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Wild Fermentation: The Flavor, Nutrition, and Craft of Live-Culture Foods Paperback – September 1, 2003
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Fermentation is one of the earliest natural processes involving food and its preservation that humans sought to control. The earliest puffed-up breads, wines, and cheeses likely occurred by chance, and results were scarcely uniform or predictable. Disconcerted by off-flavors and spoilage in beer, wine, and baked goods, early peoples learned to control microorganisms whose existence would not be demonstrated for centuries. But in that process of control, people lost some of the benefits of wild fermentation. Sandor Ellix Katz has experimented with Wild Fermentation, and his book explains to others how to take advantage of natural fermentation processes to produce bread, yogurt, cheese, beer, wine, miso, sauerkraut, kimchi, and other fermented foods. A gold mine for science-fair projects, Katz's work presents properly supervised young people ample opportunity to explore both the science and the art of fermented foods (alcoholic beverages excepted).
"This immensely valuable book belongs in the kitchen of anyone interested in health, nutrition and wild cultures. It is a feast of fact, fun, and creativity by a modern wise wo-MAN."--Susun Weed, author of Healing Wise
"A nostalgic journey... this is a book that will fascinate and inspire food lovers."--Saul Zabar, owner of Zabar's, New York City's Most famous food market
"Sandor Katz has labored mightily to deliver this opus magnum to a population hungry for a reconnection to real food."--Sally Fallon, author of Nourishing Traditions
Top Customer Reviews
Sandor doesn't just tell us, he shows us, how to be self-sufficient about making and storing food (with little need for a stove or a refrigerator): making sourdough, cheese, miso, making tempeh, making wine, beer and, it seems, almost every other fermented food made the world over. And he gives you a list of resources where you can order the most mundane and exotic of starter cultures and even seaweed from our own Atlantic coast.
And your concept of "self" will never be the same again. He shows us how to reclaim and restore a part of ourselves that has protected us like the ozone layer protects the earth: the world of microbes in and around us, the protective cloak of the microecology that is meant to be a part of us like our skin.
Fermented foods restore a health balance like no probiotics and vitamins can. Happy reading, happy fermenting, happy eating!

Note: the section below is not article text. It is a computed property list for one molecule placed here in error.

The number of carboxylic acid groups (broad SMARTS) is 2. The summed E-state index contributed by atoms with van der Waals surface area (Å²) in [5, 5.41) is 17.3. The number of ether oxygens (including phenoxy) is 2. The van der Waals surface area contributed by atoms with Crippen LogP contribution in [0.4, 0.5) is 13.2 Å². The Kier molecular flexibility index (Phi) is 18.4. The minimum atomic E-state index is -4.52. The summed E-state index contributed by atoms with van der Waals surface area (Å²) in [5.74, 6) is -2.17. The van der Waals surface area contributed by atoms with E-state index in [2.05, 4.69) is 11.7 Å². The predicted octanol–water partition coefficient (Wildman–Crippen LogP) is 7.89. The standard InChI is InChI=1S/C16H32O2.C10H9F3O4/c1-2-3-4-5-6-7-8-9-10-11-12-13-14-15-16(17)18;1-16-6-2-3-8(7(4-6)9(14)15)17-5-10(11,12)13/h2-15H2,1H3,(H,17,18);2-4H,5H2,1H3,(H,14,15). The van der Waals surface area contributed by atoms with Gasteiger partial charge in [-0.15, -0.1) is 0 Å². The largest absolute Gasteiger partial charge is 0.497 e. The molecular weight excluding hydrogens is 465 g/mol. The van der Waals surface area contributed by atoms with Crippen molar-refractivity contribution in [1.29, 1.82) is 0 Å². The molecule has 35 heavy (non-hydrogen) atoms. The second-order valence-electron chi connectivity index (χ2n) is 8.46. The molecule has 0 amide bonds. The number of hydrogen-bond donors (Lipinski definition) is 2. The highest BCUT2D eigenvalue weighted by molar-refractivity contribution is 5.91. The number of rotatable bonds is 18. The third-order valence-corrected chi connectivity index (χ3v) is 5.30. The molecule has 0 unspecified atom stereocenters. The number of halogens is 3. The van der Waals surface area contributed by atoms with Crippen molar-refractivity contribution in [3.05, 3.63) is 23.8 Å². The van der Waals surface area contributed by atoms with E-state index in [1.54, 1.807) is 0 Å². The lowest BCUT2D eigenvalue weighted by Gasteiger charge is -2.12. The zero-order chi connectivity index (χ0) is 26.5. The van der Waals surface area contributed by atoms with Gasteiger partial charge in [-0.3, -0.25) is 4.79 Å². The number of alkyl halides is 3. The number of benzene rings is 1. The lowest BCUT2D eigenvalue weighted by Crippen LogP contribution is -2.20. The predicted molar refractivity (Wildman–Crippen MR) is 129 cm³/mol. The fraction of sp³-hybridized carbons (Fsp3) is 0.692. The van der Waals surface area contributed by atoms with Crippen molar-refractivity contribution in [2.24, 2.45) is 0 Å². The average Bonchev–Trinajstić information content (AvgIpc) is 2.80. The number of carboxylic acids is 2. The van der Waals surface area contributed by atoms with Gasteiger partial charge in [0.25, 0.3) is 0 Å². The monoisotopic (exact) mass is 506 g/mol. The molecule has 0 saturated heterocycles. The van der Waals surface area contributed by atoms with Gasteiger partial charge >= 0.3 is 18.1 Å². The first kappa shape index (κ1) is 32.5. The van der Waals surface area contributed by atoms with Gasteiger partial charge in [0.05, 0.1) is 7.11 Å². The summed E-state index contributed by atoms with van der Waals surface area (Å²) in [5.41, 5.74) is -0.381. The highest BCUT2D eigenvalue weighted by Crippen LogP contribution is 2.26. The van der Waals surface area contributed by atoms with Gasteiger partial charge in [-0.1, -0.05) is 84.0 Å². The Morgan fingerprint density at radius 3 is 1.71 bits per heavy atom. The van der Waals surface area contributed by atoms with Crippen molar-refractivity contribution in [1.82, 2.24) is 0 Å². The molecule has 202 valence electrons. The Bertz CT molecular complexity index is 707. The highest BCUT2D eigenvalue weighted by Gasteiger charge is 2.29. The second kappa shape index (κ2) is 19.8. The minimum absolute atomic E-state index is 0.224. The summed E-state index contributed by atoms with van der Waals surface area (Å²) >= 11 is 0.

Frequently, the instructions refer in an unclear manner to a different recipe that you need to follow in part, but make some changes.
Other times one of the ingredients is a recipe in itself, but no page number is given for where to find these extra instructions. For instance, many recipes call for "honey water," but give no information about how to prepare "honey water" or where in the book to find this concoction, leaving you to page through and search for it. Once you find honey water, you find that it is in a recipe for honey wine. Are the the recipes that call for "honey water" intending for you to use the ingredients from this honey wine recipe or use the final product? No answer is apparent.
I feel like I will have to re-write each of these recipes to include their FULL INSTRUCTIONS to make them user friendly. I don't know whether this was a choice made to save space, a sign of a disorganized mind, or simple laziness on the part of the author.
Sandor does a fantastic job of taking the mystery and careful measuring out of fermentation. Most of the recipes I've read for fermentation say you must follow the recipe exactly or risk food poisoning. I'd rather play around with the recipes, so this is just perfect for me! I'm also impressed with his research into traditional recipes.
I just read that kimchi may cure Avian Flu, and the recipe in this book is a fantastic hit here! We use it as salad dressing with some sesame oil!
Fermented food products are probably much more common in our lives today than they have been since the advent of the processed foods industry. And, this is a fact that even the average foodie may not be conscious. A quick inventory of fermented foods commonly used in modern American homes will show how widespread they have become.
The most obvious fermented product is beer, which has always been with us. Their cousins, wines and meads are also the product of fermentation. Virtually all cheeses are produced by fermentation, and our interest in and consumption of artisinal cheeses is rising fast. Yogurt is a close cousin of cheeses and consumption of yogurt has been rising since the early seventies. Sauerkraut and Choucroute have been with us since the beginning, but Asian fermented cabbage such as Kimchee and other fermented vegetables are becoming more popular.Read more ›
Most Recent Customer Reviews
Lots of information about lots of different kinds of fermentation. Not just recipes for ferments but excellent attitude for how and why.Published 13 days ago by David Hanson
this is a great 'first book' to read and also get very informed with wild yeastsPublished 2 months ago by Jill C. Jolley
While looking to gain more information on fermentation as a beginner, I first opted to try this wildly popular book. Read morePublished 2 months ago by Melissa
I wasn't able to read through the book, or learn much from it unfortunately. Maybe I just wasn't in the right mood...? Read morePublished 2 months ago by Caitlin